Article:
The BBC has produced an interesting article detailing some of the ways in which ergonomics has shaped our lives over the years.
From the car, to the office and job site, from packaging, to pretty little things, the concept and application of ergonomics has made the objects and environments in our lives more comfortable.
A selection of the article about Three Mile Island vs. Ergonomics is provided after the break.
In 1979, there was a core meltdown at Three Mile Island – the most dangerous type of nuclear plant accident. As coolant poured away from reactor, those on duty could not understand what was happening due to confusing information on their instruments. And so they inadvertently took action that made things worse.
Bhopal and Chernobyl too have primarily been attributed to “operator error”.
At Three Mile Island, in Pennsylvania, no-one died or was injured. But it led to far-reaching reforms of how nuclear plants operate, which used ergonomics to work out more logical controls for staff.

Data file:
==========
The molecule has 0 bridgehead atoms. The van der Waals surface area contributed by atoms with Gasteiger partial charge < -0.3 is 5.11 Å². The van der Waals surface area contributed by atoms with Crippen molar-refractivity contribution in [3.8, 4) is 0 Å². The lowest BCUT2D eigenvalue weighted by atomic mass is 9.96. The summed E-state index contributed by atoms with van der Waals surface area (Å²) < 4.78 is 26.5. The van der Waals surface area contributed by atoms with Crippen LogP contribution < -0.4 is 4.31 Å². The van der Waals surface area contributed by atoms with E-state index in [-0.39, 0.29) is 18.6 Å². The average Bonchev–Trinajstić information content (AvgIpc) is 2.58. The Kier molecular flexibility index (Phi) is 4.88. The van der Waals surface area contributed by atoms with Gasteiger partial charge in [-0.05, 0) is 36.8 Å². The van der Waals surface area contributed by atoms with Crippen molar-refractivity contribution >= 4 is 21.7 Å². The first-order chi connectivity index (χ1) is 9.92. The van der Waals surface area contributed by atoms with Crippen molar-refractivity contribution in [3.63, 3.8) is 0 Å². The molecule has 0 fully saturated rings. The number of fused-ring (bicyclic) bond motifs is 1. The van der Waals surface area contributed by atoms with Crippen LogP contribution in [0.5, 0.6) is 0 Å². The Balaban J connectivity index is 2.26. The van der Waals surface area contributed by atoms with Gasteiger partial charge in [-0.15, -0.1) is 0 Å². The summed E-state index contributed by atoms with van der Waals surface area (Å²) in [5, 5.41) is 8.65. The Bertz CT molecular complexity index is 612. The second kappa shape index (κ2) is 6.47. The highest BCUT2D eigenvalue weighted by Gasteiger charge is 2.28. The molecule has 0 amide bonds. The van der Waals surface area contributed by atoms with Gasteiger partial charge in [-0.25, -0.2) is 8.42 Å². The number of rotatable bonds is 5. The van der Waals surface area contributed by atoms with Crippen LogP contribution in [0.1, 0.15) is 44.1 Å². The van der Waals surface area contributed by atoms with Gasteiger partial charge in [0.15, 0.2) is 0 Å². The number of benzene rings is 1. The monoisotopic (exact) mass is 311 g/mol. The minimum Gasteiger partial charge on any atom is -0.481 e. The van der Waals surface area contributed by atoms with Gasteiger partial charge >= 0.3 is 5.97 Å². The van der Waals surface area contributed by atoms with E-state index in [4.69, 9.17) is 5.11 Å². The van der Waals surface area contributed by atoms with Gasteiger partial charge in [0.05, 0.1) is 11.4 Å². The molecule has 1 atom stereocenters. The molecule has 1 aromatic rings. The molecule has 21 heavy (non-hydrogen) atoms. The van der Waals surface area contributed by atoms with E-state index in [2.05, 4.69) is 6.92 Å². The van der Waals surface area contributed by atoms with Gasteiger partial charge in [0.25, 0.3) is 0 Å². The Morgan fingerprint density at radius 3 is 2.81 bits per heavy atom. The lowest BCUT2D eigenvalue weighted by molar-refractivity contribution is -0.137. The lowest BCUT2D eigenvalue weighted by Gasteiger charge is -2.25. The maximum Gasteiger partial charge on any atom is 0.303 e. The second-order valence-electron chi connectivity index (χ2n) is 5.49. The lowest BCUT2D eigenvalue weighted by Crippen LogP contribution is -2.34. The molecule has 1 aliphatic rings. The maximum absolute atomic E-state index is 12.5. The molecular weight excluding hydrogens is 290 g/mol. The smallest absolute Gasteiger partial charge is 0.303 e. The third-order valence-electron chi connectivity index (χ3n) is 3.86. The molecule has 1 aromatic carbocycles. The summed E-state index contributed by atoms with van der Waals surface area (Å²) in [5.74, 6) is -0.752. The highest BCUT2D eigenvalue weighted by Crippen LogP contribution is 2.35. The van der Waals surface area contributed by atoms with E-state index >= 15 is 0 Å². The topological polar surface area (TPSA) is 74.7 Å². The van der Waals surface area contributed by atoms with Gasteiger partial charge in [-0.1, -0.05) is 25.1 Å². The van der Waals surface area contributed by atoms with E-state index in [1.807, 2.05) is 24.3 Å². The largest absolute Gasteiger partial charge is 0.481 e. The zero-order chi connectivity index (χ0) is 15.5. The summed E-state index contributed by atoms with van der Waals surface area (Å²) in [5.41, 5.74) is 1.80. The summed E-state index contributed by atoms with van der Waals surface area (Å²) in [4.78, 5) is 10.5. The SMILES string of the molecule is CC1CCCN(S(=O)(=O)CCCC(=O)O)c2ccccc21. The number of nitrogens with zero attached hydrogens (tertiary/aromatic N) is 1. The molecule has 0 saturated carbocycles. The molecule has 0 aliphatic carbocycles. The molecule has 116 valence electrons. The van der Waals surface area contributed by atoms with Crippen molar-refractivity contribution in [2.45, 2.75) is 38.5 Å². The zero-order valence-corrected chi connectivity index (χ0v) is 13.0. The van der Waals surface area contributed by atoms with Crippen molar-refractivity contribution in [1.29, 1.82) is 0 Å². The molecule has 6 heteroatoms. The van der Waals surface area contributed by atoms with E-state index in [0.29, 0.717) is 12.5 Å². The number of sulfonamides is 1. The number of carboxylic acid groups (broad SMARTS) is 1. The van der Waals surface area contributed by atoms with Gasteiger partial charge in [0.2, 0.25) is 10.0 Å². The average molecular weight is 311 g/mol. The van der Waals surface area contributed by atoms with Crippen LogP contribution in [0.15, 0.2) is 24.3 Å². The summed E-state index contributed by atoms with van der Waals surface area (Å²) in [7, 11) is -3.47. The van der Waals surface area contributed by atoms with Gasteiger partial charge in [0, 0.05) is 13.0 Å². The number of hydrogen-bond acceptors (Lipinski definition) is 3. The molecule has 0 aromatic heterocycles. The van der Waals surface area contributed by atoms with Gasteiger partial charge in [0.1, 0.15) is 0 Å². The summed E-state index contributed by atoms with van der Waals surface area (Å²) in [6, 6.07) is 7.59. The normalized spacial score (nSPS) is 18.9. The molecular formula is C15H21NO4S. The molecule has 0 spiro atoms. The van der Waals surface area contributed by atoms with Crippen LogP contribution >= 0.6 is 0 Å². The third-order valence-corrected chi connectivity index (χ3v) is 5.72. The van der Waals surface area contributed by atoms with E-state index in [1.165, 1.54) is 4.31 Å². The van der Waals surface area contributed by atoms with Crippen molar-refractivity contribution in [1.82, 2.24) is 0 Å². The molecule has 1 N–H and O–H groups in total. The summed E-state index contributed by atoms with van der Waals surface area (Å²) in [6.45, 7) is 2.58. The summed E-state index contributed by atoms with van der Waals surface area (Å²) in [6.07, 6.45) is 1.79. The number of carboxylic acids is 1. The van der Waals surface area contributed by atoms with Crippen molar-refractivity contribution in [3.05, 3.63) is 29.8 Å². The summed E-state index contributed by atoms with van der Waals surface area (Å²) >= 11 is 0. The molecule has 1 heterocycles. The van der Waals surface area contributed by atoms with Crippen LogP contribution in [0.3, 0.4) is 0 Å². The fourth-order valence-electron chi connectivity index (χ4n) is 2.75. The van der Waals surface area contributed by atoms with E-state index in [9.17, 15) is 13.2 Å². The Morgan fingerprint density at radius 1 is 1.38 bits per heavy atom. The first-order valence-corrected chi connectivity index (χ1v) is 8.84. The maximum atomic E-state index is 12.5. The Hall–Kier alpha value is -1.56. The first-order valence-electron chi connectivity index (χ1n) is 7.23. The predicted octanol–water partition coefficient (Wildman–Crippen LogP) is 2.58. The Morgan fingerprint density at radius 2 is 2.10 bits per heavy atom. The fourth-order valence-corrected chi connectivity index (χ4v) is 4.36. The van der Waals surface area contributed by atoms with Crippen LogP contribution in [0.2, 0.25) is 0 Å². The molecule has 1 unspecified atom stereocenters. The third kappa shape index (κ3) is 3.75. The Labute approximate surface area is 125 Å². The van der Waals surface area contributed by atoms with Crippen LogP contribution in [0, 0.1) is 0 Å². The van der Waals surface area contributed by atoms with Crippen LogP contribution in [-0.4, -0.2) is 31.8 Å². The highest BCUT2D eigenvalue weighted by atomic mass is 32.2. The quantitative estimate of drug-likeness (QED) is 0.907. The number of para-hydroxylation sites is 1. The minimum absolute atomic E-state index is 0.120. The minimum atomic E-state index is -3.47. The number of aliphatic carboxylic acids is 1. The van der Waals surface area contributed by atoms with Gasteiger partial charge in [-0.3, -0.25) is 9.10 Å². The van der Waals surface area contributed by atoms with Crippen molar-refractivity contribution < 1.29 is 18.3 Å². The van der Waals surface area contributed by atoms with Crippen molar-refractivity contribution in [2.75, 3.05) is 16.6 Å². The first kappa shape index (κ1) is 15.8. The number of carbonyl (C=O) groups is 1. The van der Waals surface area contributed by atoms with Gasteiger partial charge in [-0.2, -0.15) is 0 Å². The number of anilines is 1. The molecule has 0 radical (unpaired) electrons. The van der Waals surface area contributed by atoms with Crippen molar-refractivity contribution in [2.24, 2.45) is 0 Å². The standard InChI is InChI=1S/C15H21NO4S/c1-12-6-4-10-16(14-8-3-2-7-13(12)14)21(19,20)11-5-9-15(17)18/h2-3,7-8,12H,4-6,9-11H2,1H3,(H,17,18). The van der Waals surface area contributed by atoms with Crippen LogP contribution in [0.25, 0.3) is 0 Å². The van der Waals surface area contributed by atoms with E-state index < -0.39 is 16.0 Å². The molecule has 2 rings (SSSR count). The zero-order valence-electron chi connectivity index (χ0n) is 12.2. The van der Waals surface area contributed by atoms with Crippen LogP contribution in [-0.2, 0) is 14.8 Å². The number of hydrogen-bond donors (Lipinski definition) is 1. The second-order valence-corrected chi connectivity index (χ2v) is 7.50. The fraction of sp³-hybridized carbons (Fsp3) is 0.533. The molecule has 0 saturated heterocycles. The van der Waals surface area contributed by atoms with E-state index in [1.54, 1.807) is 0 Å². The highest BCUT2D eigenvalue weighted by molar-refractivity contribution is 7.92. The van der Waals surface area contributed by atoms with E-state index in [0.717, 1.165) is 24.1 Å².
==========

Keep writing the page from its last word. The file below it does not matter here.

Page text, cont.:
A 1979 report by the President’s Commission on the Accident at Three-Mile Island noted the “control panel is huge, with hundreds of alarms, and there are some key indicators placed in locations where operators cannot see them”.
Ergonomics experts were called in to give a crash course to Nuclear Regulatory Commission managers, engineers and scientists. And a panel investigating other plants found “haphazard” control rooms to be a widespread problem. In the US and abroad, the accident led to improved instrumentation and better control rooms.
In the UK, the Central Electricity Generating Board became aware of the importance of ergonomics in the late 1950s, and recruited a specialist to design the control room at Trawsfynydd Nuclear Power Plant. This proved a success, and ergonomics became central to control room design.